Lacey of lowa said the country has met with
a action of the currency. The pending bill
proposed to give the country an Increase to offset
the contraction, and even more. It was prac
tically a free-coinage bill. The capacity of the
mints was 000,000. - The free coinage of
every dollar of American silver would be about
$51,000,000, yet this bill proposed to give $54,
--000,000 a year ot legal tender Treasury notes.
It was a fiee-coinage measure because It pro
vided that when silver 'was at par the mints
should be open to free coinage. The country
needed an expansion of currency ln a safe way,
and this bill provided for-it. -
Walker of Massachusetts spoke against free
coinage. Ho asserted that . the demonetization
of silver was not the cause of decreased prices.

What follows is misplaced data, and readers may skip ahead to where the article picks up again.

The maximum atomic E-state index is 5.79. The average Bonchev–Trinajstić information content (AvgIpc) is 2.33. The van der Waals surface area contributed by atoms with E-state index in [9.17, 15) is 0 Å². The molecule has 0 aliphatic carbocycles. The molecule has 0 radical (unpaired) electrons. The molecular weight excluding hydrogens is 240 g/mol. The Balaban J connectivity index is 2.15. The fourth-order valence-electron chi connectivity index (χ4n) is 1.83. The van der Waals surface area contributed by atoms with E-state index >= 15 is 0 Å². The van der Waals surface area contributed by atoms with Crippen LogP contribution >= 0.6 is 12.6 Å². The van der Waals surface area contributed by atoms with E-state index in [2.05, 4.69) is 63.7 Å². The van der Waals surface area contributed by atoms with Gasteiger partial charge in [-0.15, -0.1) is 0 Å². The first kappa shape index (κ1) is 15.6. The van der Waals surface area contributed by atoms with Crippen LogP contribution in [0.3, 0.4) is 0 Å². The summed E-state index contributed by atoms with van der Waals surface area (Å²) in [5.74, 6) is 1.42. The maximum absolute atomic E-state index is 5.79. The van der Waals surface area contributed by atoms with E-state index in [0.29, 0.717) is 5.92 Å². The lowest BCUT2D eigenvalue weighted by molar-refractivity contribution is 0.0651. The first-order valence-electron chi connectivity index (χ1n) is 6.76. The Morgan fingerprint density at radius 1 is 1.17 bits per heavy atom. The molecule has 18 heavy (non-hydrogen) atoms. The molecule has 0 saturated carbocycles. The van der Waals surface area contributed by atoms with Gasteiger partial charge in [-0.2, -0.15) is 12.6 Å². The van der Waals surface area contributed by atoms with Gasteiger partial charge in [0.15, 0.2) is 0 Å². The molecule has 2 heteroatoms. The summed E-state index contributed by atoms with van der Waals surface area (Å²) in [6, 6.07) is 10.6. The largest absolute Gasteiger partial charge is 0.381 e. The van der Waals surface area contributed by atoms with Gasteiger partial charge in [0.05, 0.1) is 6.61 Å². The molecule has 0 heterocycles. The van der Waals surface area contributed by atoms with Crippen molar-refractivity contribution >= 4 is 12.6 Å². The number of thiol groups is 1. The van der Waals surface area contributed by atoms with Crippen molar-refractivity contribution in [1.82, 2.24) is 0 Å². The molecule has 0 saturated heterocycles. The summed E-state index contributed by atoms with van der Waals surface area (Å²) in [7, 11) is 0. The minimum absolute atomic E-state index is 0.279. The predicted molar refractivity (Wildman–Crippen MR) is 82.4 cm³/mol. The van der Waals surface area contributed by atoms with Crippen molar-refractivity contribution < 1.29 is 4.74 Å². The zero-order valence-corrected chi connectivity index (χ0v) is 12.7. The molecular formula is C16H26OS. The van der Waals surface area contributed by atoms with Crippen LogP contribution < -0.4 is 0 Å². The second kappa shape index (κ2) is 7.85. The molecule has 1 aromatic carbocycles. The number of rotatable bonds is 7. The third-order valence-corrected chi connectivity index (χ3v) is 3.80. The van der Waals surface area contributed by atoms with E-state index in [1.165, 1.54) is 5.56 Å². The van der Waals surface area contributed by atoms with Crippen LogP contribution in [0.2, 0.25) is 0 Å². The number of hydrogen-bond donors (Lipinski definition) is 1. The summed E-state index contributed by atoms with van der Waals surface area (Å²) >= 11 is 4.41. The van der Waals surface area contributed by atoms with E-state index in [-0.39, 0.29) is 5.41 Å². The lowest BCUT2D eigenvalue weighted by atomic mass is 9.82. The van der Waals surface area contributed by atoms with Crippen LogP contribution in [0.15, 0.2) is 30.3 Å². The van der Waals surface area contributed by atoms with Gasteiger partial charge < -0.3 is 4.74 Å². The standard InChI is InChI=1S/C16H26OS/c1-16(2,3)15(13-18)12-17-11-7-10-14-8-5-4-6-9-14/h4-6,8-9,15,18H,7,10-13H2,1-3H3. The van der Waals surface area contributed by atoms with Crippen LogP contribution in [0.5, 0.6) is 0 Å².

Prices had beeu going down a hundred years.
More money meant more misery. -
lVi kins of Kansas remarked lv that connec
tion, " We all love misery." .
Walker added ihal he was going to vote for the
pending bill because the members of the House
fi uiu I SOS up to the present time, for the pur
pose of getting back h re, had urged aud encour
aged the people tv their lolly until they had come
to such a state of mind thai something must he
done or they would bi eak the members up.
L Laughter.] It was pure politics; that was alt
about It.
. lilouut of Georgia contended that silver de
monetization had cast a blighting curse over
eveiybodv except tbe capitalist. To Increase the
volume of circulation was the only way to re
lieve not ouly the (cultural interest, but every
other Interest In tbe couutry. He criticized the
Treasuiy bill, declai.'ag It was Intended to slop
timber coiuage of the silver dollar. It was a
Wall-street measure. He also criticized ihe
Caucus bill aud advocated a tree-coinage nieas-
vie. .
Eland said he could only protest against the
right of a member of the minority to offer an
amendment. A gag-law was placed upon the
minority for the purpose of passing the bill